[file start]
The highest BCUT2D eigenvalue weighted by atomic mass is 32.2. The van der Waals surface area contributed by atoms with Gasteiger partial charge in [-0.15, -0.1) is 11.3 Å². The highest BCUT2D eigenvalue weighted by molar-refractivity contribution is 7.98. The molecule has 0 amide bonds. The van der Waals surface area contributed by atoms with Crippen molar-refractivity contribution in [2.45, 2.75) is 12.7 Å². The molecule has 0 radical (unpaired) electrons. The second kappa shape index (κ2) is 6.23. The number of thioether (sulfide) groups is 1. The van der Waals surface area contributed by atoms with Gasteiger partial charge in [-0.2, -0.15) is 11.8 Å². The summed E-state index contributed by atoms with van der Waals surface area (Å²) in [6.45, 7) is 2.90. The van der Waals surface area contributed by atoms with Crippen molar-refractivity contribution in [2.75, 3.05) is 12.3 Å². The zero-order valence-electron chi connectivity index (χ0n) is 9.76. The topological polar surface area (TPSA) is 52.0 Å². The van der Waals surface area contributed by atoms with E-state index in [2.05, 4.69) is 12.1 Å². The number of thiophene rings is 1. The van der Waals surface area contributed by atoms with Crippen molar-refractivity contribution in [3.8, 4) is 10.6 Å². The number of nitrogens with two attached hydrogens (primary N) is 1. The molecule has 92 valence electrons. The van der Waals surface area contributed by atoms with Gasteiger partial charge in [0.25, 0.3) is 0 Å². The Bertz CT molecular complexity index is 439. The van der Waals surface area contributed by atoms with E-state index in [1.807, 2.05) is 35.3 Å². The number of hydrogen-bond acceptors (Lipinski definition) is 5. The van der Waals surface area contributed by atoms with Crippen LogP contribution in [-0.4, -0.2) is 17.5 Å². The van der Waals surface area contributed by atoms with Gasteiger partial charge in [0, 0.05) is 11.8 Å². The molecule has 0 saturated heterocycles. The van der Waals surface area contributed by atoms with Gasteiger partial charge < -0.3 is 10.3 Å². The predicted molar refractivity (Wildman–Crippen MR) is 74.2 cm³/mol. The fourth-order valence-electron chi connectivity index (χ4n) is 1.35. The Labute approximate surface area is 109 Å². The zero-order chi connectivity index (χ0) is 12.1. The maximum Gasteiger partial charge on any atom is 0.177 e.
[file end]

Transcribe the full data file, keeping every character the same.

The highest BCUT2D eigenvalue weighted by atomic mass is 32.2. The van der Waals surface area contributed by atoms with Gasteiger partial charge in [-0.15, -0.1) is 11.3 Å². The highest BCUT2D eigenvalue weighted by molar-refractivity contribution is 7.98. The molecule has 0 amide bonds. The van der Waals surface area contributed by atoms with Crippen molar-refractivity contribution in [2.45, 2.75) is 12.7 Å². The molecule has 0 radical (unpaired) electrons. The second kappa shape index (κ2) is 6.23. The number of thioether (sulfide) groups is 1. The van der Waals surface area contributed by atoms with Gasteiger partial charge in [-0.2, -0.15) is 11.8 Å². The summed E-state index contributed by atoms with van der Waals surface area (Å²) in [6.45, 7) is 2.90. The van der Waals surface area contributed by atoms with Crippen molar-refractivity contribution in [2.75, 3.05) is 12.3 Å². The zero-order valence-electron chi connectivity index (χ0n) is 9.76. The topological polar surface area (TPSA) is 52.0 Å². The van der Waals surface area contributed by atoms with E-state index in [2.05, 4.69) is 12.1 Å². The number of thiophene rings is 1. The van der Waals surface area contributed by atoms with Crippen molar-refractivity contribution in [3.8, 4) is 10.6 Å². The number of nitrogens with two attached hydrogens (primary N) is 1. The molecule has 92 valence electrons. The van der Waals surface area contributed by atoms with Gasteiger partial charge in [0.25, 0.3) is 0 Å². The Bertz CT molecular complexity index is 439. The van der Waals surface area contributed by atoms with E-state index in [1.807, 2.05) is 35.3 Å². The number of hydrogen-bond acceptors (Lipinski definition) is 5. The van der Waals surface area contributed by atoms with Crippen LogP contribution in [-0.4, -0.2) is 17.5 Å². The van der Waals surface area contributed by atoms with Gasteiger partial charge in [0, 0.05) is 11.8 Å². The molecule has 0 saturated heterocycles. The van der Waals surface area contributed by atoms with Gasteiger partial charge < -0.3 is 10.3 Å². The predicted molar refractivity (Wildman–Crippen MR) is 74.2 cm³/mol. The fourth-order valence-electron chi connectivity index (χ4n) is 1.35. The Labute approximate surface area is 109 Å². The zero-order chi connectivity index (χ0) is 12.1. The maximum Gasteiger partial charge on any atom is 0.177 e.